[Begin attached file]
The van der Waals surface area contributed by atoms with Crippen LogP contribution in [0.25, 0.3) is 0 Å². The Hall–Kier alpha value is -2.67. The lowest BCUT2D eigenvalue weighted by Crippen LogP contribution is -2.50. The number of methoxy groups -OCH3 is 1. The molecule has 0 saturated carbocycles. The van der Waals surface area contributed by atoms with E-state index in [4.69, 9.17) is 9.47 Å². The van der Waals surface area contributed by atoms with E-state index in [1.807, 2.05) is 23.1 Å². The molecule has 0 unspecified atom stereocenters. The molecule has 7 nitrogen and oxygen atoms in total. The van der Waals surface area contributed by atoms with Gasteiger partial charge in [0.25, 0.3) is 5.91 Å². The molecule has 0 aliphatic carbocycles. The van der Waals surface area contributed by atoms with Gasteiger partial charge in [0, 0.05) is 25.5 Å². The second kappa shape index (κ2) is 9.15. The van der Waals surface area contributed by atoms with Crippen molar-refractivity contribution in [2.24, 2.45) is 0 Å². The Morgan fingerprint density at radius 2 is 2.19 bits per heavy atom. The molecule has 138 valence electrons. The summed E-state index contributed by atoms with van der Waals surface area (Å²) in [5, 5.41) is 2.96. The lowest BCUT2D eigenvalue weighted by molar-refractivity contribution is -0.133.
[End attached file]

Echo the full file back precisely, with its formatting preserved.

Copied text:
The van der Waals surface area contributed by atoms with Crippen LogP contribution in [0.25, 0.3) is 0 Å². The Hall–Kier alpha value is -2.67. The lowest BCUT2D eigenvalue weighted by Crippen LogP contribution is -2.50. The number of methoxy groups -OCH3 is 1. The molecule has 0 saturated carbocycles. The van der Waals surface area contributed by atoms with E-state index in [4.69, 9.17) is 9.47 Å². The van der Waals surface area contributed by atoms with E-state index in [1.807, 2.05) is 23.1 Å². The molecule has 0 unspecified atom stereocenters. The molecule has 7 nitrogen and oxygen atoms in total. The van der Waals surface area contributed by atoms with Gasteiger partial charge in [0.25, 0.3) is 5.91 Å². The molecule has 0 aliphatic carbocycles. The van der Waals surface area contributed by atoms with Gasteiger partial charge in [0, 0.05) is 25.5 Å². The second kappa shape index (κ2) is 9.15. The van der Waals surface area contributed by atoms with Crippen molar-refractivity contribution in [2.24, 2.45) is 0 Å². The Morgan fingerprint density at radius 2 is 2.19 bits per heavy atom. The molecule has 138 valence electrons. The summed E-state index contributed by atoms with van der Waals surface area (Å²) in [5, 5.41) is 2.96. The lowest BCUT2D eigenvalue weighted by molar-refractivity contribution is -0.133.